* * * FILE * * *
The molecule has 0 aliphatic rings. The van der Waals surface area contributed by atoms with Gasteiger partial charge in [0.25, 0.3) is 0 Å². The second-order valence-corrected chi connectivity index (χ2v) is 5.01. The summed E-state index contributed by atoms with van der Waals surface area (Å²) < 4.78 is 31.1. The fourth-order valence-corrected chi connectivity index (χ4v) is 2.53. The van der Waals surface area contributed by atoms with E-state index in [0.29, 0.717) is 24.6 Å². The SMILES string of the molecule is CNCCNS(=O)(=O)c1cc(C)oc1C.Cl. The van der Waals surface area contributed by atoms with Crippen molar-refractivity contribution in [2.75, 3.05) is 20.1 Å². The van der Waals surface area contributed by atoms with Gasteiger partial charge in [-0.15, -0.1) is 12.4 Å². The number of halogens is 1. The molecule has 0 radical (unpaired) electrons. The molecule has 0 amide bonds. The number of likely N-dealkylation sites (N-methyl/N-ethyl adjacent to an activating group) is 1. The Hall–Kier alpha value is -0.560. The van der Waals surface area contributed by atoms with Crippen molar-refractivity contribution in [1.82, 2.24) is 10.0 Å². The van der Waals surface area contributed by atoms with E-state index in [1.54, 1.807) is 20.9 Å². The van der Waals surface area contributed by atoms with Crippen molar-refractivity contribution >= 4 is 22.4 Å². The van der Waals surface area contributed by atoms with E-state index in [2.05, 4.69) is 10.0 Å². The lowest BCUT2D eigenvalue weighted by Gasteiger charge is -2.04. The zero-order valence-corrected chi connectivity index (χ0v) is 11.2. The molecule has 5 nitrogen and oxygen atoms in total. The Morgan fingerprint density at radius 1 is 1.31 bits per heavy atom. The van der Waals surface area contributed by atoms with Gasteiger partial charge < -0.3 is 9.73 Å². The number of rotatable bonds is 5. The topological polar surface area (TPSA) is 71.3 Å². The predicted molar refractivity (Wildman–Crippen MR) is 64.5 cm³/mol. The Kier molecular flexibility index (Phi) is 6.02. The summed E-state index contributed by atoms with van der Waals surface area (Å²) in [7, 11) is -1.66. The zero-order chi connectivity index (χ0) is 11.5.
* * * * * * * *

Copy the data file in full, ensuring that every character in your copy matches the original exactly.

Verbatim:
The molecule has 0 aliphatic rings. The van der Waals surface area contributed by atoms with Gasteiger partial charge in [0.25, 0.3) is 0 Å². The second-order valence-corrected chi connectivity index (χ2v) is 5.01. The summed E-state index contributed by atoms with van der Waals surface area (Å²) < 4.78 is 31.1. The fourth-order valence-corrected chi connectivity index (χ4v) is 2.53. The van der Waals surface area contributed by atoms with E-state index in [0.29, 0.717) is 24.6 Å². The SMILES string of the molecule is CNCCNS(=O)(=O)c1cc(C)oc1C.Cl. The van der Waals surface area contributed by atoms with Crippen molar-refractivity contribution in [2.75, 3.05) is 20.1 Å². The van der Waals surface area contributed by atoms with Gasteiger partial charge in [-0.15, -0.1) is 12.4 Å². The number of halogens is 1. The molecule has 0 radical (unpaired) electrons. The molecule has 0 amide bonds. The number of likely N-dealkylation sites (N-methyl/N-ethyl adjacent to an activating group) is 1. The Hall–Kier alpha value is -0.560. The van der Waals surface area contributed by atoms with Crippen molar-refractivity contribution in [1.82, 2.24) is 10.0 Å². The van der Waals surface area contributed by atoms with E-state index in [1.54, 1.807) is 20.9 Å². The van der Waals surface area contributed by atoms with Crippen molar-refractivity contribution >= 4 is 22.4 Å². The van der Waals surface area contributed by atoms with E-state index in [2.05, 4.69) is 10.0 Å². The lowest BCUT2D eigenvalue weighted by Gasteiger charge is -2.04. The zero-order valence-corrected chi connectivity index (χ0v) is 11.2. The molecule has 5 nitrogen and oxygen atoms in total. The Morgan fingerprint density at radius 1 is 1.31 bits per heavy atom. The van der Waals surface area contributed by atoms with Gasteiger partial charge < -0.3 is 9.73 Å². The number of rotatable bonds is 5. The topological polar surface area (TPSA) is 71.3 Å². The predicted molar refractivity (Wildman–Crippen MR) is 64.5 cm³/mol. The Kier molecular flexibility index (Phi) is 6.02. The summed E-state index contributed by atoms with van der Waals surface area (Å²) in [7, 11) is -1.66. The zero-order chi connectivity index (χ0) is 11.5.